The Douglas DC-3 is a propeller-driven airliner which had a lasting effect on the airline industry in the 1930s/1940s and World War II. It was developed as a larger, improved 14-bed sleeper version of the Douglas DC-2. It is a low-wing metal monoplane with a tailwheel landing gear, with a cruise speed of 207 mph (333 km/h), commercial capacity of 21 to 32 passengers or 6,000 lbs (2,700 kg) of cargo, a range of 1,500 mi (2,400 km), and could operate from short runways.
Before the war, it pioneered many air travel routes as it could cross the continental US and made worldwide flights possible, carried passengers in greater comfort, and was reliable and easy to maintain. It is considered the first airliner that could profitably carry only passengers.
This particular DC-3 was built by Douglas Aircraft in Santa Monica and delivered to TWA on January 26, 1941 with the registration number NC1944. It pulled from TWA’s registry in 1950 with 34,259 flight hours.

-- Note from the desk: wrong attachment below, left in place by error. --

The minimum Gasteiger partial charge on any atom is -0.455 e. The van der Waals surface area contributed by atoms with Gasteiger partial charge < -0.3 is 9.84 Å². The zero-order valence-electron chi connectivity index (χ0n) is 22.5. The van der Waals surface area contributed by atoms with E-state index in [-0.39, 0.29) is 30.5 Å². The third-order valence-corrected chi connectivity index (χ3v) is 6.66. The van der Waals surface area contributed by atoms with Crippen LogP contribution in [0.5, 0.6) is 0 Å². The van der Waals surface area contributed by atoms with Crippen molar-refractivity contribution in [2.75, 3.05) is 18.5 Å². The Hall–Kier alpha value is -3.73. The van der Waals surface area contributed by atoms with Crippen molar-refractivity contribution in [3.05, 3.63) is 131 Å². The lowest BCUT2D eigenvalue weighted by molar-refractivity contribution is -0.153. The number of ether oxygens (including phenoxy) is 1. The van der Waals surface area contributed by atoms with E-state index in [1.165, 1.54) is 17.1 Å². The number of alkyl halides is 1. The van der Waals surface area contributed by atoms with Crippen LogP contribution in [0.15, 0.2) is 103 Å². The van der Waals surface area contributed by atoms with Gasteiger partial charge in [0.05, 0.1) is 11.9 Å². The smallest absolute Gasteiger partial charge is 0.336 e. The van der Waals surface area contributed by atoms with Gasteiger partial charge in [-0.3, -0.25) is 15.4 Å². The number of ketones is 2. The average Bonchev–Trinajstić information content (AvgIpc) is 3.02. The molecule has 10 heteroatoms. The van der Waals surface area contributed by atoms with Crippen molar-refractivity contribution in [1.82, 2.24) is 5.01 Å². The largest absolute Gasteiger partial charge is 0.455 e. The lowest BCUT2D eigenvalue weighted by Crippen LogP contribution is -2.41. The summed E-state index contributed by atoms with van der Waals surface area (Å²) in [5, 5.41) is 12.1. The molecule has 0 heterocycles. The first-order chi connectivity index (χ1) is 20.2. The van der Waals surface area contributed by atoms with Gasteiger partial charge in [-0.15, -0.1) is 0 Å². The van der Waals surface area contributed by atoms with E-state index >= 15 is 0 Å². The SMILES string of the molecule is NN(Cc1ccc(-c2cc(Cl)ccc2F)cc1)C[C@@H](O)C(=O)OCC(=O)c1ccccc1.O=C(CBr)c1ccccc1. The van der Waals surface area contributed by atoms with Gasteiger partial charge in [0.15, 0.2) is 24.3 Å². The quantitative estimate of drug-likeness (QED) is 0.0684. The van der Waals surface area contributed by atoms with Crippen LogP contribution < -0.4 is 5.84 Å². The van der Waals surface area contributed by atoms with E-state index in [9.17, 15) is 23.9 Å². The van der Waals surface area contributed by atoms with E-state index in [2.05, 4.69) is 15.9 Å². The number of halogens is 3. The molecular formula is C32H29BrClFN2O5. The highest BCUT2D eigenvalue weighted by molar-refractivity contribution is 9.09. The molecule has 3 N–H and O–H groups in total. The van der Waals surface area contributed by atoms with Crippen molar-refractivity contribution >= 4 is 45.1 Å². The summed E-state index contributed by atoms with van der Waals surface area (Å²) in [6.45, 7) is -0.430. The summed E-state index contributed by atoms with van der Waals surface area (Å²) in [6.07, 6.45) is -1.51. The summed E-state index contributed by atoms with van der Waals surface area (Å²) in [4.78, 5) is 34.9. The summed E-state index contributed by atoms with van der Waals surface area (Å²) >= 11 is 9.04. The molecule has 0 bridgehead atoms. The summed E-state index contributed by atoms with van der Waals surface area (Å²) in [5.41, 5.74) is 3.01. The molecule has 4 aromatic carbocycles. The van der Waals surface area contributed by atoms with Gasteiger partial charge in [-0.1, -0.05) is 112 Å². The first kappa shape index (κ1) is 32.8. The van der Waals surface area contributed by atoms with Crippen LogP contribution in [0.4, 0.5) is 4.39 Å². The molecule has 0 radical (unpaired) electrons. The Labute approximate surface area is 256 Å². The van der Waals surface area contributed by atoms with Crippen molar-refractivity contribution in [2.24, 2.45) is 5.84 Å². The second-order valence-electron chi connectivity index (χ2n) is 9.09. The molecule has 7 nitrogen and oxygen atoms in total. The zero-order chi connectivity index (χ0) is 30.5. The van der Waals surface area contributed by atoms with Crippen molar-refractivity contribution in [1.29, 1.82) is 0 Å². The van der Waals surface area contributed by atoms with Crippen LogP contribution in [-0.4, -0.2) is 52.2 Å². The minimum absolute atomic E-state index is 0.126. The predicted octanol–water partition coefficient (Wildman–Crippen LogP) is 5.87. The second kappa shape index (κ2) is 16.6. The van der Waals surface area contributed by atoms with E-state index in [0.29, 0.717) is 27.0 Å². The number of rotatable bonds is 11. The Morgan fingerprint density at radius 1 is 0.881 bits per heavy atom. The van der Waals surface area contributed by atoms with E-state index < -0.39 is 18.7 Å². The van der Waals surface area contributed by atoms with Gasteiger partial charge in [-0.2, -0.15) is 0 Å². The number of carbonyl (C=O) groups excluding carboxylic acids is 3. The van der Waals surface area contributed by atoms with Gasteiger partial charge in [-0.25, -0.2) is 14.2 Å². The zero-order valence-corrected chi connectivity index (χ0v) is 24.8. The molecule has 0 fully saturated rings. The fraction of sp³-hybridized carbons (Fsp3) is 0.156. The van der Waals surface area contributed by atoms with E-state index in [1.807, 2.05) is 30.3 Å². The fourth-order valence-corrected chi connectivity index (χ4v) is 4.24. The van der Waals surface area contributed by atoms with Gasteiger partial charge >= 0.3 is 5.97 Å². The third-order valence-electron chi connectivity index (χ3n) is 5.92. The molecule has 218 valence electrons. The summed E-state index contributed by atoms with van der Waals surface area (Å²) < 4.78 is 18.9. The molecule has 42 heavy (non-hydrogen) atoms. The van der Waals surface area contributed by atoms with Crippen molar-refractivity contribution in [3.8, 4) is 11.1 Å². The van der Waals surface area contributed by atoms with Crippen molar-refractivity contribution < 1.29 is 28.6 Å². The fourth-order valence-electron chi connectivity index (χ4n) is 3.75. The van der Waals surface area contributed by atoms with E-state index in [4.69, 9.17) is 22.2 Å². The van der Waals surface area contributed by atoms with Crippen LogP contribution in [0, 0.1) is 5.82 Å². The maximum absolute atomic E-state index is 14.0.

On November 24, 1950, the plane was re-registered to the Union Oil Company as N1944. It was modified with an executive interior and placed in service with flights to North and South America. In 1957, the registration was changed to N760. The last flight of this aircraft was on May 27, 1982 with a total of 47,665 flight hours without accident or incident. It was fitted with 2 Wright Cyclone R-1820 9-cylinder engines producing 1,100hp each.
The Aircraft was displayed for many years at the California Science Center in Exposition Park in Los Angeles. It has been on loan to the Flight Path Museum LAX since September 2006.
Access to the DC-3 requires a docent escort. Please see Flight Path staff for availability.
Limited numbers of persons can be taken onto the airfield at one time and must remain within 10 foot distance of the docent.
Doors to the airfield can only be operated by authorized personnel.
Interior tours of the DC-3 are not available at this time